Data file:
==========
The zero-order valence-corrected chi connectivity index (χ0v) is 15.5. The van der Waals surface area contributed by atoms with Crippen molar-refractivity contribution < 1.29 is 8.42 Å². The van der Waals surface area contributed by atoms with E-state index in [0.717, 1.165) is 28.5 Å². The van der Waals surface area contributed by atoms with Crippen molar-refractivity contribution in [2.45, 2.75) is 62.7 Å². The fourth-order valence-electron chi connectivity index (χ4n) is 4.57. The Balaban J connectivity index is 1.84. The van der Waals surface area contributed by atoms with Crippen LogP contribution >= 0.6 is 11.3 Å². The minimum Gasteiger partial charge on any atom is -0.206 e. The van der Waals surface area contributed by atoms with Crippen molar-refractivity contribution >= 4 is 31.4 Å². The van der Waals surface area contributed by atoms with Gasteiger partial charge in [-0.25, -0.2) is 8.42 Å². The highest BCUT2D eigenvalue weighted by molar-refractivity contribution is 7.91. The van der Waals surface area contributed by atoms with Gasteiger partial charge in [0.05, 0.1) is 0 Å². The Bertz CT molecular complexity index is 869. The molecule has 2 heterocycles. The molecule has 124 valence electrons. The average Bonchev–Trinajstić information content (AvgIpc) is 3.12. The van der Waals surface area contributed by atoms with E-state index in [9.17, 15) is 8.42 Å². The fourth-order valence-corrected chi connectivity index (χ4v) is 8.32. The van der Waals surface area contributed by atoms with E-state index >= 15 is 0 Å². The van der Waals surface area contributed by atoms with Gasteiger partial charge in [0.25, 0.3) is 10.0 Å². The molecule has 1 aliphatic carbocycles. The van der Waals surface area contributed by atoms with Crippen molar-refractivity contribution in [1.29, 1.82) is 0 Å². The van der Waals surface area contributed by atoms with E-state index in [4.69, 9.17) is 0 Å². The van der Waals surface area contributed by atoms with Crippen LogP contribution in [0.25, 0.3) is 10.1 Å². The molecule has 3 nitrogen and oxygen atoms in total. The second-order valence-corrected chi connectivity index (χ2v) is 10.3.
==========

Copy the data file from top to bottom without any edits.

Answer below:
The zero-order valence-corrected chi connectivity index (χ0v) is 15.5. The van der Waals surface area contributed by atoms with Crippen molar-refractivity contribution < 1.29 is 8.42 Å². The van der Waals surface area contributed by atoms with E-state index in [0.717, 1.165) is 28.5 Å². The van der Waals surface area contributed by atoms with Crippen molar-refractivity contribution in [2.45, 2.75) is 62.7 Å². The fourth-order valence-electron chi connectivity index (χ4n) is 4.57. The Balaban J connectivity index is 1.84. The van der Waals surface area contributed by atoms with Crippen LogP contribution >= 0.6 is 11.3 Å². The minimum Gasteiger partial charge on any atom is -0.206 e. The van der Waals surface area contributed by atoms with Crippen molar-refractivity contribution >= 4 is 31.4 Å². The van der Waals surface area contributed by atoms with Gasteiger partial charge in [-0.25, -0.2) is 8.42 Å². The highest BCUT2D eigenvalue weighted by molar-refractivity contribution is 7.91. The van der Waals surface area contributed by atoms with Gasteiger partial charge in [0.05, 0.1) is 0 Å². The Bertz CT molecular complexity index is 869. The molecule has 2 heterocycles. The molecule has 124 valence electrons. The average Bonchev–Trinajstić information content (AvgIpc) is 3.12. The van der Waals surface area contributed by atoms with E-state index in [9.17, 15) is 8.42 Å². The fourth-order valence-corrected chi connectivity index (χ4v) is 8.32. The van der Waals surface area contributed by atoms with E-state index >= 15 is 0 Å². The van der Waals surface area contributed by atoms with Gasteiger partial charge in [0.25, 0.3) is 10.0 Å². The molecule has 1 aliphatic carbocycles. The van der Waals surface area contributed by atoms with Crippen molar-refractivity contribution in [1.29, 1.82) is 0 Å². The van der Waals surface area contributed by atoms with E-state index in [4.69, 9.17) is 0 Å². The van der Waals surface area contributed by atoms with Crippen LogP contribution in [0.25, 0.3) is 10.1 Å². The molecule has 3 nitrogen and oxygen atoms in total. The second-order valence-corrected chi connectivity index (χ2v) is 10.3.